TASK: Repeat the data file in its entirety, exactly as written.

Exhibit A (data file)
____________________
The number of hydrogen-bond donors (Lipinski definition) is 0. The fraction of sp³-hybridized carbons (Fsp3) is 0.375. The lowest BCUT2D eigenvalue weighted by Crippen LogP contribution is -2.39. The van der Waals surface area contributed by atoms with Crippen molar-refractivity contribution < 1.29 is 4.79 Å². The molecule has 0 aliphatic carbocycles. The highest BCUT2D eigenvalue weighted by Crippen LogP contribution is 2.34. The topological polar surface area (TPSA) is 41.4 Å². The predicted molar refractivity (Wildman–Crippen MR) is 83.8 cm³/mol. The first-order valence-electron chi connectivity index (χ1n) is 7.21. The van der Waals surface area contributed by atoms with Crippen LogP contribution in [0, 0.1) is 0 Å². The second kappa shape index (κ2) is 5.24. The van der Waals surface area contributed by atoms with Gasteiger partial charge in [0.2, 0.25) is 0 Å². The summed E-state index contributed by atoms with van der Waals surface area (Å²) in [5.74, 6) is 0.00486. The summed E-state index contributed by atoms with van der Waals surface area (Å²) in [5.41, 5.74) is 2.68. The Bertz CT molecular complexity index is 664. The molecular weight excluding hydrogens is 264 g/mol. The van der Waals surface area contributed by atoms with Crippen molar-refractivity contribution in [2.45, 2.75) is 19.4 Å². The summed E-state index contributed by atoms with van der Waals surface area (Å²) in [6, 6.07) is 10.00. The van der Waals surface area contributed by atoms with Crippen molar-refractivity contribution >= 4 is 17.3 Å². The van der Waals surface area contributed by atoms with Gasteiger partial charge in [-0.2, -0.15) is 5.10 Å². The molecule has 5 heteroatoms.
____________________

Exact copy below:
The number of hydrogen-bond donors (Lipinski definition) is 0. The fraction of sp³-hybridized carbons (Fsp3) is 0.375. The lowest BCUT2D eigenvalue weighted by Crippen LogP contribution is -2.39. The van der Waals surface area contributed by atoms with Crippen molar-refractivity contribution < 1.29 is 4.79 Å². The molecule has 0 aliphatic carbocycles. The highest BCUT2D eigenvalue weighted by Crippen LogP contribution is 2.34. The topological polar surface area (TPSA) is 41.4 Å². The predicted molar refractivity (Wildman–Crippen MR) is 83.8 cm³/mol. The first-order valence-electron chi connectivity index (χ1n) is 7.21. The van der Waals surface area contributed by atoms with Crippen LogP contribution in [0, 0.1) is 0 Å². The second kappa shape index (κ2) is 5.24. The van der Waals surface area contributed by atoms with Gasteiger partial charge in [0.2, 0.25) is 0 Å². The summed E-state index contributed by atoms with van der Waals surface area (Å²) in [5.74, 6) is 0.00486. The summed E-state index contributed by atoms with van der Waals surface area (Å²) in [5.41, 5.74) is 2.68. The Bertz CT molecular complexity index is 664. The molecular weight excluding hydrogens is 264 g/mol. The van der Waals surface area contributed by atoms with Crippen molar-refractivity contribution in [2.45, 2.75) is 19.4 Å². The summed E-state index contributed by atoms with van der Waals surface area (Å²) in [6, 6.07) is 10.00. The van der Waals surface area contributed by atoms with Crippen molar-refractivity contribution >= 4 is 17.3 Å². The van der Waals surface area contributed by atoms with Gasteiger partial charge in [-0.2, -0.15) is 5.10 Å². The molecule has 5 heteroatoms.